Andres Duany is trying to make a speaking career out of being obnoxious. Or so it seems.
"There's a good chance you'll find me an obnoxious and abrasive person," he told a crowd at the National Association of Home Builders convention in Las Vegas recently.
Certainly his supercilious manner, sarcastic wit, monumental self-assurance and faintly foreign accent might well be thought likely to alienate a group of down-to-earth, plain-spoken house .. builders.
As might his love for the word "stupid" when applied to almost everything builders, developers, architects and planners other than himself -- as well as society in general -- have done for the last 50 years.
Or his habit of skewering revered institutions by name and in person, as when he addressed a meeting of the Urban Land Institute and referred to it as the "United Lemmings Institute" because of the group's developer members' frenzied rush to build golf course communities.
But if Mr. Duany's aim is to outrage, he may be failing. His two-hour presentation to the builders drew enthusiastic applause and the throng of questioners around him afterward was not hostile but eager to learn.
One of the crowd, James Hemphill, head of Northfield, Ill.-based Home by Hemphill and last year's president of the Home Builders Association of Greater Chicago, invited him to come speak to the group.
The warm reception reflects an increasingly positive response to Mr. Duany's near-messianic message: that the typical American suburb is a monumental mistake, responsible for a host of social ills, and that only by building tight-knit towns in the mold of the 1920s and before can we restore to this country a decent quality of life.
Mr. Duany, 42, a Yale-trained architect who operates a Miami architectural firm with his wife, Elizabeth Plater-Zyberk, has achieved a remarkable prominence as the acknowledged, if occasionally resented, leader of what has become known as the neo-traditional town movement in the United States.
He has been widely hailed as the planner for Seaside, a quaint development with an old-timey feel on Florida's Gulf Coast, and Kentlands, a Montgomery County suburban development that aspires to be a fledgling Georgetown. As a dozen or so of his many other town plans move forward, he travels the country preaching his gospel.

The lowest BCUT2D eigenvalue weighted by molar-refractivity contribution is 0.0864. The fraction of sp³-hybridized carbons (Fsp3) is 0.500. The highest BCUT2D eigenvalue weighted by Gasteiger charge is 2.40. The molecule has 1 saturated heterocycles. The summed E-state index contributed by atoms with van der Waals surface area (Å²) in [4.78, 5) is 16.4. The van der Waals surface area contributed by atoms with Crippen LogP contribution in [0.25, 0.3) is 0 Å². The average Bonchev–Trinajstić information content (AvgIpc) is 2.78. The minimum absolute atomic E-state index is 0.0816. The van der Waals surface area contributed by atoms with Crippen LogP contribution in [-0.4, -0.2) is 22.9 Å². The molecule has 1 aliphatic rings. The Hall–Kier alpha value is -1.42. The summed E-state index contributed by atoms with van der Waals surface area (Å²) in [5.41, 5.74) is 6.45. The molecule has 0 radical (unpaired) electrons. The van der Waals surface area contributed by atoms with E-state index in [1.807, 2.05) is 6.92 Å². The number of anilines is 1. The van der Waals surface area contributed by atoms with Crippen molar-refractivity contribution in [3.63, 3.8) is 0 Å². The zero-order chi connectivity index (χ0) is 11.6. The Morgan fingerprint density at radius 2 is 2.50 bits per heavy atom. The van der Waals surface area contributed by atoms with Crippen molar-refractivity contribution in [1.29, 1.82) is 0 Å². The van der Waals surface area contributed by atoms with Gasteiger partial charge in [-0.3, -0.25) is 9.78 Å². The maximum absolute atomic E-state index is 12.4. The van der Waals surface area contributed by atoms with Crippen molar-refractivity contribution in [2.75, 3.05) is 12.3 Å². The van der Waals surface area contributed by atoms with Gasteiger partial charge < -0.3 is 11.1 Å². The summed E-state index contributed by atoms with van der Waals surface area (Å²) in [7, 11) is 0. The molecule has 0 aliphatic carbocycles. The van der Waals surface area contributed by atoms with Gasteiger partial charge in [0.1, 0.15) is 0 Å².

Striking a chord
Until now, the word has been spread mostly among members of his profession and others connected with urban planning and residential building. But there are signs, such as a recent appearance on national television, that his words may be striking a chord with a larger audience.
Mr. Duany's presentations often deal with codes, regulations and technical planning matters, particularly when it comes to traditional grid street networks as opposed to meandering, curvilinear subdivision streets. But he continually emphasizes the broader significance of his ideas.
In speaking of one of his key concepts, the decline of the public realm, which means anything outside the house, he relates it to "the breakdown of society and the fragmentation and privatization of the family."
Once suburbanites step out of the "fabulous interiors" of their houses, they encounter "stress, hostility and ugliness," he said. "What goes with the fabulous interiors is an incredibly undercooked public realm -- traffic, signage and their fellow citizens competing for asphalt."
"[I] used to apologize for presenting what seemed like a panacea," Mr. Duany said. "But I see it so clearly."
Put people in the typical suburb, and their lives will deteriorate, he says. Put them in a cozy little town, and they will become better parents, children, friends and citizens.
Mr. Duany is certainly not the first social critic to decry suburbia, but he has emerged at a time when the suburb is as embattled as never before. Traffic, taxes, environmental concerns, and no-growth and NIMBY (Not In My Back Yard) movements have galvanized a generation.
And part of Mr. Duany's power is that his message is seductively simple: If we go back to traditional town design, with small gridded streets, public squares and walkable dimensions, we can conquer social ills.
"The neo-traditional town," Mr. Duany said, "is just a small adjustment. It's not as radical as it seems. People can't believe that a thing that has such radical effects can be such a small
Of course, on the other hand he can refer to the eventual time in which his ideas have triumphed as "after the revolution." But modesty is not his style.
In his blood
He sprang a surprise on the home builders in Las Vegas when he told them that his father and grandfather were developers and that this heritage had profoundly affected his ideas.
His father built homes in Cuba during the late 1940s and early 1950s -- the era of tract houses -- while his grandfather laid out a streetcar suburb in Cuba before World War I. Mr. Duany had a cosmopolitan upbringing, living and going to school in the United States, Cuba, Spain and Switzerland.